Bill Monroe

bluegrass musician, Nashville

National Heritage Fellowship (1982)

Photo by Robert Cogswell


Known as “The Father of Bluegrass Music,” Bill Monroe (1911-1996) was among the first group of  National Heritage Fellowship recipients.  Born in Kentucky, Monroe was based in Nashville for most of his very long career after joining the  the Grand Ole Opry in 1939.  He named his band “The Bluegrass Boys” after his home state, and the term gradually became associated with the type of music he developed and popularized.  Under Monroe’s leadership and his excellence as a mandolin player, singer, and writer, bluegrass evolved into a rigorous new variety of music that reinvigorated Appalachian string band and vocal traditions for modern musicians and audiences.


For Bill Monroe’s National Heritage Fellowship profile, go to

For more about Bill Monroe and his recordings, go to:

There are far too many printed and internet sources about Bill Monroe to be listed here.  For further reading, the following are some of the best books about him:

Ewing, Tom, ed.  The Bill Monroe Reader.  Music in American Life Series.  Urbana: University of Illinois Press, 2000.
Goldsmith, Thomas, “50 Years and Counting: Bill Monroe Drives On,”  Journal of Country Music 13, #1 (1989): 14-19, reprinted in Paul Kingsbury, ed., The Country Reader: Twenty-Five Years of the Journal of Country Music (Nashville: Country Music Foundation & Vanderbilt University Press, 1996), pp. 111-20.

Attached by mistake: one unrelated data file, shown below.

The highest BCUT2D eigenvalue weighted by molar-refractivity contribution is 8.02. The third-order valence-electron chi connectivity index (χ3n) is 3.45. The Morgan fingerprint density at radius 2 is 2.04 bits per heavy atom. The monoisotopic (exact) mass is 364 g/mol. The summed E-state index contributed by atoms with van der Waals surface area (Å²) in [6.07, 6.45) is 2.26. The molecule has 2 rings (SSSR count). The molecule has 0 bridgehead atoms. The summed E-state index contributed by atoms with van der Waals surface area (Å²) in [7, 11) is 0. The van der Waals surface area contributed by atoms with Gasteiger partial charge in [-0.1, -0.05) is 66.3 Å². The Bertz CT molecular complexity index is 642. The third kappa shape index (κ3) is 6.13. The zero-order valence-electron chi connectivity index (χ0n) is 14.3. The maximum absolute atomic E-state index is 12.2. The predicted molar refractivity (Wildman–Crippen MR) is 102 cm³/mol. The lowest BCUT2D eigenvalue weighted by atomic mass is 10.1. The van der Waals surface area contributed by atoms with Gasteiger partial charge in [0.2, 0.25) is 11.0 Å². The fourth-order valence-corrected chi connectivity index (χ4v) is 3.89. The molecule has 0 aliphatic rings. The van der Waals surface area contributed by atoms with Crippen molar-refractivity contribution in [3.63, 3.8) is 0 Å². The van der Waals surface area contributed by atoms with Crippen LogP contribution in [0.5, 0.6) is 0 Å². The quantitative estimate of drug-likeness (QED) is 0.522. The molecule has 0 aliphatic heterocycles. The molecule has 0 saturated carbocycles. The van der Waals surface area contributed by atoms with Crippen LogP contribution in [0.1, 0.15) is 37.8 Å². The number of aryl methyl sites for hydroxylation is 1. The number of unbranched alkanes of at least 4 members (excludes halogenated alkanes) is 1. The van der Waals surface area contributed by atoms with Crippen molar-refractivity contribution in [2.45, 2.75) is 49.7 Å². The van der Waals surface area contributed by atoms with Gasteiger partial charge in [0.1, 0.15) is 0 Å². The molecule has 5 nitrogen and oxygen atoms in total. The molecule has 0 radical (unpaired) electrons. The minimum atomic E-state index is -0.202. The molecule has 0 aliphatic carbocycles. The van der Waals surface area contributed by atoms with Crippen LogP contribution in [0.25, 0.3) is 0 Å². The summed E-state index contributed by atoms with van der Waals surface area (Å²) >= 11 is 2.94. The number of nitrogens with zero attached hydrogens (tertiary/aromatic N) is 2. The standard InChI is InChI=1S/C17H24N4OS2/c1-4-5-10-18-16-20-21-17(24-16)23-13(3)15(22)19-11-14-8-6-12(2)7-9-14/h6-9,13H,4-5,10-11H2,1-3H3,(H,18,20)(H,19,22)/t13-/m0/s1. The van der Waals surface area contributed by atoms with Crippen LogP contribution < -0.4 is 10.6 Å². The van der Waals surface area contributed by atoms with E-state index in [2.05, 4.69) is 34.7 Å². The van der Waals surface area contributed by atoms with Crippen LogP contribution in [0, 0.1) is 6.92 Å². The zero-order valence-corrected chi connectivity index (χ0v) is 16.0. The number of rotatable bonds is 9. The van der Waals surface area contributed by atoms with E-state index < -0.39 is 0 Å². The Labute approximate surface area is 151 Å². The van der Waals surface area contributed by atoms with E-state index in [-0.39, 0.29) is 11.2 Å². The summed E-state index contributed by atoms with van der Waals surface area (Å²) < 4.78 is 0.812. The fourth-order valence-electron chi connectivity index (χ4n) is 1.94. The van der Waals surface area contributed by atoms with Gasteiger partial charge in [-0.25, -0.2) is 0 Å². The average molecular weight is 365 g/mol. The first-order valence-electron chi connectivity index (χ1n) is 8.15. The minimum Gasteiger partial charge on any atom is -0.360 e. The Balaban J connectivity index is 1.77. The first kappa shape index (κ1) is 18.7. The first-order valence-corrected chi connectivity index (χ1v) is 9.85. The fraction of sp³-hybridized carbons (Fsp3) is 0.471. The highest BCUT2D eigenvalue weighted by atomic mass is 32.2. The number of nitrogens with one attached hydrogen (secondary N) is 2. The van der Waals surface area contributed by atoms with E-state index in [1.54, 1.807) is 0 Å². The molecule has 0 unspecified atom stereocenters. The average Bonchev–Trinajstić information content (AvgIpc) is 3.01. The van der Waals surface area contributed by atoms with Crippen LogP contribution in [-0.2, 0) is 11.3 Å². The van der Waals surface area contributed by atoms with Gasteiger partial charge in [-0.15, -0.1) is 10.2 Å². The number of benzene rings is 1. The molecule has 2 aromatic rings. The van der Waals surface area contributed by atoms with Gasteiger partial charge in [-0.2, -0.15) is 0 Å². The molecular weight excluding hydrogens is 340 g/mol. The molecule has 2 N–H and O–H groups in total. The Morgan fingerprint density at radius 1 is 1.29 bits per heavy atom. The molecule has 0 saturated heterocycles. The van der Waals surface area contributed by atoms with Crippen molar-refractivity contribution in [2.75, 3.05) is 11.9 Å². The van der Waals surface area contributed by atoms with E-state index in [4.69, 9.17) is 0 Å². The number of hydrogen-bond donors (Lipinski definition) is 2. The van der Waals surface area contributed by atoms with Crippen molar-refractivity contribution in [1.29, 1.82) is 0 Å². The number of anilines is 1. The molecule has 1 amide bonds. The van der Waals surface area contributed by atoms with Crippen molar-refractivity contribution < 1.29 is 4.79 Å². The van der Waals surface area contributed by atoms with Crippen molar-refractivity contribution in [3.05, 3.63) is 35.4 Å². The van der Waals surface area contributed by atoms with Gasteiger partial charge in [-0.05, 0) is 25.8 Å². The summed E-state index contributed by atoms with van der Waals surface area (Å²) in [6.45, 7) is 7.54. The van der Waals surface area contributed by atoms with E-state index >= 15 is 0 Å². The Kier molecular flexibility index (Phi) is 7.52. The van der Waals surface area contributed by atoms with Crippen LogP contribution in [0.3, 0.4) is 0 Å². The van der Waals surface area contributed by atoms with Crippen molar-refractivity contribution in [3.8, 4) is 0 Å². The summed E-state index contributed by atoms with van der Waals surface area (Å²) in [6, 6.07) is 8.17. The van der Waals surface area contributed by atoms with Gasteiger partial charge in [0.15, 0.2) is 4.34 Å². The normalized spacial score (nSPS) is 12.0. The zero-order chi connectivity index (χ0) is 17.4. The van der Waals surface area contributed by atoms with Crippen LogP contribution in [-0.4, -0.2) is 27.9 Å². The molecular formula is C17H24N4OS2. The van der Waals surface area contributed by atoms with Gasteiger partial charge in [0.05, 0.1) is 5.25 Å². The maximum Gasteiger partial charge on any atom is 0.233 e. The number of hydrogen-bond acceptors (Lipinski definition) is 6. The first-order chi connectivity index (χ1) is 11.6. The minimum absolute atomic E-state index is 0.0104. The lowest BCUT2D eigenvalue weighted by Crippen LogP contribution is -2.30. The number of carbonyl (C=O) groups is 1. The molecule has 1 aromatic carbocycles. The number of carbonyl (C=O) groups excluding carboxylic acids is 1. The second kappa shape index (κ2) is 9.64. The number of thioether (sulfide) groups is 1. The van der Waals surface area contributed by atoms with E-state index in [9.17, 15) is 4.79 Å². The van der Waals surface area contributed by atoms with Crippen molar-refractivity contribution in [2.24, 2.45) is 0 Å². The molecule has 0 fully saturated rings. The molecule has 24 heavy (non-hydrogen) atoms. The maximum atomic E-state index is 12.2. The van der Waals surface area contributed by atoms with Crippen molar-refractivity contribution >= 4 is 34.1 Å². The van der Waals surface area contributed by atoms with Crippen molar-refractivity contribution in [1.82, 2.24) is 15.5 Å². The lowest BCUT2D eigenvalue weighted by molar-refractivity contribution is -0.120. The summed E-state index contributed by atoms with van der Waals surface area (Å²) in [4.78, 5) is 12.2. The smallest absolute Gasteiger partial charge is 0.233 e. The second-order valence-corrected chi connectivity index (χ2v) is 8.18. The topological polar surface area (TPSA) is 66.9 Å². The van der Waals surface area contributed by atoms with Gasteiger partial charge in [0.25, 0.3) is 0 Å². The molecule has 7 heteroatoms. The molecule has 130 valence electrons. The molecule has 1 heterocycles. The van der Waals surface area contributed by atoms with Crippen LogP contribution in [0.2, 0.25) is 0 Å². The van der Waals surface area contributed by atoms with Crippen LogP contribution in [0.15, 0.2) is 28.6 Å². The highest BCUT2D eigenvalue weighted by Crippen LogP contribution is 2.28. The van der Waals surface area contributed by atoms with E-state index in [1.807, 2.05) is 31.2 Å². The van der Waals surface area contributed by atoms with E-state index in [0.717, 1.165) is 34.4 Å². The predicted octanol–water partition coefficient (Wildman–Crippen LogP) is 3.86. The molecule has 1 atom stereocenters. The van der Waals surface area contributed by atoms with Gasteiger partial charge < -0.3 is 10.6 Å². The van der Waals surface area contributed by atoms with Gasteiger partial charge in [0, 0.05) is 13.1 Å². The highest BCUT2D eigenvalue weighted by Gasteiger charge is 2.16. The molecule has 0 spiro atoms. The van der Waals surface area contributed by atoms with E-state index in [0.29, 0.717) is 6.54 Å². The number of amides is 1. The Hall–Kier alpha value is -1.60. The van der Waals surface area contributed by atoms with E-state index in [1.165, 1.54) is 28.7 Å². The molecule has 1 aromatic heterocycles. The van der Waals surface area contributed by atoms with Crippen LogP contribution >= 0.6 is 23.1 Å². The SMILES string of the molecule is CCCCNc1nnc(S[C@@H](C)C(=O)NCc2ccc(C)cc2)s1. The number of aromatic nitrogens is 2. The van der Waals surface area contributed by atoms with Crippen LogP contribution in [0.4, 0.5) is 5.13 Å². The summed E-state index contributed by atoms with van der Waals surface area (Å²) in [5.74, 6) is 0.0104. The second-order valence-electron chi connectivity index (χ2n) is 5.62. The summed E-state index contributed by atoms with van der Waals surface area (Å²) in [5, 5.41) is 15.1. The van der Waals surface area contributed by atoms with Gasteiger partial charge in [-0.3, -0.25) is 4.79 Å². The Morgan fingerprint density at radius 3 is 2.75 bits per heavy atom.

Govenar, Alan, Masters of Traditional Arts: A Biographical Dictionary (Santa Barbara, CA: ABC-CLIO, Inc., 2001), pp. 450-52, 728.
Kingsbury, Paul, ed.  The Encyclopedia of Country Music (New York: Oxford University Press, 1998), pp. 350-52.
Rosenberg, Neil V.,  Bluegrass: A History (Urbana: University of Illinois Press, 1985), pp. 40-68ff.
-------, and Charles K. Wolfe,  The Music of Bill Monroe.  Music in American Life Series.  Urbana: University of Illinois Press, 2007.
Smith, Richard D., “William Smith Monroe, 1911-1996,” Bluegrass Unlimited  31, #4 (Oct 1996): 30-34.
-------,  Can’t You Hear Me Callin’: The Life of Bill Monroe, Father of Bluegrass.  Cambridge, MA: De Capo Press, 2001.
Willis, Barry R.  America’s Music: Bluegrass.  (Franktown, CO: Pine Valley Music, 1992), pp. 102-31.


Masters of Traditional Arts, Documentary Arts (CD-Rom, 2002)
High Lonesome Sound: The Story of Bluegrass Music, by Rachael Liebling, Shanachie (VHS 1994)
Bill Monroe: Father of Bluegrass Music, by Steve Gebhardt, Original Cinema (VHS 1993)
The Mandolin of Bill Monroe,  Homespun Videos (DVD Set 1992?)
See sources above for information about Monroe’s many recordings